Denver Psilocybin Mushroom Dispensary Has District Attorney's Attention | Westword


Magic Mushroom Co-Op Catches District Attorney's Attention

"This is a bit of a gray area on the spectrum right now."
A psilocybin co-op located inside of a small studio at 800 West 8th Avenue operates openly.
A psilocybin co-op located inside of a small studio at 800 West 8th Avenue operates openly. Thomas Mitchell
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A co-op selling support services with a free side of psilocybin mushrooms has caught the attention of the Denver District Attorney, but legal experts admit that current state laws have loopholes that might allow the co-op to escape punishment.

Darren Lyman insists that he is running a support center for those in need of natural medicine inside his studio at 800 West Eighth Avenue. By calling ahead, an adult can set up a visit to chat with Lyman about psilocybin's intoxicating effects and its potential to treat mental ailments such as anxiety, addiction, depression and traumatic stress.

The session typically costs $30, and the four grams of mushrooms that are provided at the end are free, he says. If you pay for more support, you'll get more mushrooms.

Lyman operates his business openly, even advertising in Westword. He argues that he is operating legally under Colorado's new Natural Medicine Health Act, or Proposition 122, the initiative approved by Colorado voters in November 2022 that decriminalized certain psychedelics and legalized medical psilocybin.

Denver DA Beth McCann and a handful of local psychedelics advocates who have pushed natural medicine initiatives in Colorado aren't sold on the co-op's interpretation, however.

"I don’t know what we'd call him. It's interesting to me that he is kind of distributing psilocybin," McCann said during a Denver Psilocybin Mushroom Policy Review Panel meeting on November 30. "It's a weird thing, but it seems to be circumventing the regulatory [structure] to me."

Under the new state law, adults can now cultivate, possess and share psilocybin mushrooms, plants with DMT and mescaline (except for peyote), and cultivate and possess (but not share) ibogaine. Applications for psilocybin production facilities and supervised use sites are expected to be available next year or early 2025, but operators of such businesses must first be licensed by the state.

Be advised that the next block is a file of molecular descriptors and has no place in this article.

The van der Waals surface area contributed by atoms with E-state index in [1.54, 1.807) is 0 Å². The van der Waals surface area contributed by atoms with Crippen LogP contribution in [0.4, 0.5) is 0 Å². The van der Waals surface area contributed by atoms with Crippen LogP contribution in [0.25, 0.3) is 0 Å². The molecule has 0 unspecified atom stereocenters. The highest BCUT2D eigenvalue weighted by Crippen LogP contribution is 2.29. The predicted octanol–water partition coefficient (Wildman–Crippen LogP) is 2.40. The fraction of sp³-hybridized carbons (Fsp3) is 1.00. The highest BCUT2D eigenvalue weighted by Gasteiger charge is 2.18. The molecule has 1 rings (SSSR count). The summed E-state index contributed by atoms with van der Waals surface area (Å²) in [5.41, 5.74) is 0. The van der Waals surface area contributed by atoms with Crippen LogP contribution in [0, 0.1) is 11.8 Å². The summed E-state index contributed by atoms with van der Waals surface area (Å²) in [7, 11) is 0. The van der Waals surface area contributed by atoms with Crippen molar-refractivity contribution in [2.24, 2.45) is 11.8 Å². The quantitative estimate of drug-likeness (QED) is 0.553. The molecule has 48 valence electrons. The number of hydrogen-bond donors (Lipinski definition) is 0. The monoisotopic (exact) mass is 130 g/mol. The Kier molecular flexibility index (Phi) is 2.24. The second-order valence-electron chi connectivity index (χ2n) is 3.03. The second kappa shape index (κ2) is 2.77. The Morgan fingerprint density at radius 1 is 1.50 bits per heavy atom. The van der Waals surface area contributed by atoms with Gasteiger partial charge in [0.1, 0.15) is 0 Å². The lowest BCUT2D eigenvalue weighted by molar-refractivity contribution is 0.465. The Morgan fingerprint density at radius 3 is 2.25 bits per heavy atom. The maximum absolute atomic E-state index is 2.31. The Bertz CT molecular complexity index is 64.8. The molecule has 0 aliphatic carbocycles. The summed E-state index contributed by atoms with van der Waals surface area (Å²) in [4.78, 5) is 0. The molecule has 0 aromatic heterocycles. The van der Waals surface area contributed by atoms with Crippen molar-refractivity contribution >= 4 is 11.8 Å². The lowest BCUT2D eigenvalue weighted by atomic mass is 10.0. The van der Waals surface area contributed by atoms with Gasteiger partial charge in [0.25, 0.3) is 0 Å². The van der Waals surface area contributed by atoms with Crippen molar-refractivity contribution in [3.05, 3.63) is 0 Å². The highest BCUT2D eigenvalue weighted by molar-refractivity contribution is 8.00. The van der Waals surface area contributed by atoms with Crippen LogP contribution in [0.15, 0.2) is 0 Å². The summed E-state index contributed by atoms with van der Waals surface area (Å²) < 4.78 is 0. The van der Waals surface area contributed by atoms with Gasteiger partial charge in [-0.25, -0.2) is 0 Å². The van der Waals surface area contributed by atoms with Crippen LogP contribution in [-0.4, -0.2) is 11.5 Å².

Still, McCann admitted that she needed to learn more about the mushroom co-op before taking action, because "criminal law is pretty vague unless you’re really selling it, so I don’t know."

Lyman insists that he's selling services, including advice, informational pamphlets about psilocybin use, and activated charcoal capsules — a common method of reducing body absorption of psilocybin when someone has bitten off too much — not the psilocybin itself. That, he stresses, is free. In the push for Prop 122, its leading proponents repeatedly stated that the measure would not create a retail aspect for psychedelics, and state officials with Colorado's new Natural Medicine Division (NMD) have echoed that message.

During Denver's psilocybin panel meeting, Healing Advocacy Fund Colorado director Tasia Poinsatte called the co-op “kind of a work-around” of the intention of Colorado's new psychedelics laws. A nonprofit organization that advocated for Prop 122, the Healing Advocacy Fund is now playing a role in the implementation of both Colorado and Oregon's new psychedelic laws.

"I think the city could put out some guidance on what these terms mean," Poinsatte said during the panel meeting. "I think the problem is that people are self-interpreting these provisions, and it would be nice to have some clarification on it."

Earlier in November, the Healing Advocacy Fund had sent out an announcement regarding a Westword story about Lyman, stating that "charging a fee for psilocybin mushrooms and advertising for this activity is not protected under Colorado’s new psychedelics law."

Critics of his co-op "don’t understand how the support center operates," Lyman says. "I don’t sell products. I provide support."

Psilocybin board member Sean McAllister said he agreed with his peers from a philosophical perspective, but added that the legal area in which the co-op operates is "a bit more gray."